9. Use a fabric or binder clip to apply pressure to the glue dot.
  10. Continue all the way around the boot, gluing every inch, and placing a clip above each glue dot.
  11. Glue the other vertical edge of the rabbit fur by applying E6000 glue generously on the skin of the overlapping fur.
  12. Press down overlapping fur onto the bottom layer and hold pressure for a few minutes.

Stud the Leather Strips

  1. Take the ½-inch leather strips and drape them over the rubber pounding board.
  2. Using the ⅛-inch leather punch and rubber hammer, punch holes in the leather strips about 1 inch apart.
  3. Take the base of the rapid metal rivet and push the point through the back of the leather (through a hole).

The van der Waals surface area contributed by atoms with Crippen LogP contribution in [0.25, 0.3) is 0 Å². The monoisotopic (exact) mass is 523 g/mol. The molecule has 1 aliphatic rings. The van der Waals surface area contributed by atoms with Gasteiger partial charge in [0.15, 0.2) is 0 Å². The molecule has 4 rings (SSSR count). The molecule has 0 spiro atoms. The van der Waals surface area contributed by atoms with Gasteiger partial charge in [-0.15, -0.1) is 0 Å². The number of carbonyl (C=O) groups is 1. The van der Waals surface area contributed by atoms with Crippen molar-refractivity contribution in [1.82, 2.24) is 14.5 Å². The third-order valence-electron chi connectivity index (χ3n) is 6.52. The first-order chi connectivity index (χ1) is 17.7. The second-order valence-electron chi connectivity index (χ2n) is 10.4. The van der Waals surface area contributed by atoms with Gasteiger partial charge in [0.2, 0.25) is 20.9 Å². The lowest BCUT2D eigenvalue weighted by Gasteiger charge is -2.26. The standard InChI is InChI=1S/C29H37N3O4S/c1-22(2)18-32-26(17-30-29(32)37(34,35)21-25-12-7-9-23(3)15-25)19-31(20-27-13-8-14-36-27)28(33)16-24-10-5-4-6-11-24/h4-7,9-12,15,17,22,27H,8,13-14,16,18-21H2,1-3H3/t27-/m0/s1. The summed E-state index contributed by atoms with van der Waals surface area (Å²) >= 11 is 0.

4. Set the cap of the rivet on top of the base.
  5. Hold the setter on top of the rivet and pound the rivet cap with the rubber hammer.

Glue Lace

  1. Cut two strips of lace; each piece must be long enough to wrap around the shaft of the boot twice.
  2. Experiment with how you would like to wrap the lace around your boot to see what you think looks best.
  3. Attach the lace to the boot by gluing dots every inch along the lace.
  4. Apply pressure to the glued lace with fabric or binder clips (where you can) or your hand. Do so for a few minutes.

Glue Studded Leather Strips

  1. Wrap one of the studded leather strips around the shaft of the boot whatever way or pattern you like.
  2. Glue the leather strips to the fur and lace with the E6000, placing a dot of glue every inch of so along the strip.
  3. Apply pressure for a few minutes with your hand.

Step 5: Optional Accessories

Here’s is what your boot will look like, depending on the materials you choose. You can accessorize your boots even more by gluing on feathers, pendants, and notions. But for these instructions, we chose to go with a more basic, classic design.